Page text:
At Tampa’s Oxford Exchange, Marco Rubio feels the love

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With just three days left before the biggest election of his life, Marco Rubio pressed the flesh and took dozens of selfies with fans at Tampa’s uber-hip Oxford Exchange Saturday afternoon, the third stop on a five-city barnstorming tour of the Sunshine State.

The Tampa stop was one of three straight meet-and-greets in the Tampa Bay area market, a rich trove of Republican votes, but an area that he hasn’t spent a lot of time in since elected to the Senate in 2010. After a 9 a.m. rally in Pinellas County, Rubio then hit Pasco County before swinging by Tampa, then exiting before another meeting with voters in Polk County and concluding the night with a rally in the Panhandle.

In between shaking hands, signing autographs and listen to his supporters give him well wishes, Rubio ascended a staircase in the European-inspired restaurant/coffeehouse/bookstore (and now Warby Parker outlet) to keep up spirits of supporters ahead of the March 15 presidential primary.

“Every vote is going to count,” he said, standing behind a wall filled with photos of Ronald Reagan, Teddy Roosevelt and John F. Kennedy. “And if you do what needs to be done, I’m going to continue to do what needs to be done. We’re not stopping.”

With his presidential candidacy — and perhaps his entire political future — on the line, Rubio continues to trail in every single poll taken in the GOP presidential race. Most continue to show him trailing Donald Trump by double-digits, although a couple of surveys released this week show him closer.

He has never led here.

“I thank you for the faith and confidence that you have in me,” he continued. “I promise you no one will ever work harder than we will work this week so that I can win Florida, and I can be your nominee and we can take our party and our country, and we can leave America better than it’s ever been.”

“Florida Republicans need to get out and vote,” urged Patricia Johnson, a Rubio supporter from Tampa. “If we do not get out and support a strong conservative Republican candidate, we are going to end up in the biggest mess 20 years from now.”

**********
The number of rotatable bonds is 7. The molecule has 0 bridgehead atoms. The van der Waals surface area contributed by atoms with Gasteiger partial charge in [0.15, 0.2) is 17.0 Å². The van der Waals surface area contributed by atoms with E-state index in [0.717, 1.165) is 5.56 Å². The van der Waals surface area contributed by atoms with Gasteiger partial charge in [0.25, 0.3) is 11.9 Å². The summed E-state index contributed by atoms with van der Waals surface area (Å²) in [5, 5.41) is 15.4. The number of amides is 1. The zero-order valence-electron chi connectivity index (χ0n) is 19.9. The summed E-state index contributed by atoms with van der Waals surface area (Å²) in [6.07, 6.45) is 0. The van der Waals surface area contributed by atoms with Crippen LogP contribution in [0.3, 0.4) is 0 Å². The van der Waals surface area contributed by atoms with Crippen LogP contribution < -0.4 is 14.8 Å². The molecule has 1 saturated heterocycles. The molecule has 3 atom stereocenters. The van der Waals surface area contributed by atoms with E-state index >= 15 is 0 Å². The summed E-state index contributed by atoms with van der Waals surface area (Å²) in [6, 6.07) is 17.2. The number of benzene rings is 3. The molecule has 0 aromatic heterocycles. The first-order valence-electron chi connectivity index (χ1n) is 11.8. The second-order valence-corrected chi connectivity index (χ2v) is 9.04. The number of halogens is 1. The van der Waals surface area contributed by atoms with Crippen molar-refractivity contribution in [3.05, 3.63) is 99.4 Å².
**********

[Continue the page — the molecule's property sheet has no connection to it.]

Although some political prognosticators are already predicting that the 44-year-old lawmaker’s political career could be doomed with a loss this coming Tuesday in his home state, Johnson believes he has time on his side to make another presidential run in four to eight years. “I really strongly feel that this man will be our president, in our lifetime, and the one who can help get us out of this critical time.”

“We’re not thinking that way,” Trinity resident Heidi Hook said about the idea that Rubio’s campaign would end next week. After calling registered Republicans for over three hours earlier Saturday, Trinity said confidently, “I don’t think he’s going to drop out. I think he’s going to win.”

Showing up and giving his support was Dover Republican state Representative Ross Spano, one of a minority of Florida Republicans who came out early in support of Rubio over fellow Republican presidential candidate Jeb Bush.

“I still feel very, very strongly that he is the guy who has the best chance to win in November,” Spano says, despite the fact that Rubio has underperformed on the national stage once the voting began last month in Iowa

Spano says the perception that Rubio is part of the Washington establishment has hurt him. “My hope is that as we get closer and move forward in more of these winner-take-all elections that we’ll have an opportunity to prevent Donald Trump from getting the number (of delegates) that he needs to get.”

The state representative says right now he’s inclined “not to” endorse Trump if he becomes the GOP standard-bearer this fall. “I’ll vote. But with my core conceptions and beliefs, it’s going to be really hard to swallow that one.”

Conservative Solutions USA, a super PAC supporting Rubio, is running digital ads this weekend that claims a vote for John Kasich or Ted Cruz in Florida “is a vote for Trump.”

Meanwhile, earlier Saturday Trump made comments on Twitter alleging that Rubio was somehow involved in unsavory activities regarding the early vote in Florida, showing that perhaps he is concerned that Rubio could overtake him. If that were to be the case, Trump perhaps is already attempting to so doubt about those results.

“Word is — early voting in FL is very dishonest,” Trump tweeted. “Little Marco, his State Chairman, & their minions are working overtime — trying to rig the vote.”

He did not say how or why he thought that was the case.

Mitch Perry

Mitch Perry has been a reporter with Extensive Enterprises since November of 2014. Previously, he served five years as political editor of the alternative newsweekly Creative Loafing. Mitch also was assistant news director with WMNF 88.5 FM in Tampa from 2000-2009, and currently hosts MidPoint, a weekly talk show, on WMNF on Thursday afternoons. He began his reporting career at KPFA radio in Berkeley and is a San Francisco native who has lived in Tampa since 2000. Mitch can be reached at [email protected]



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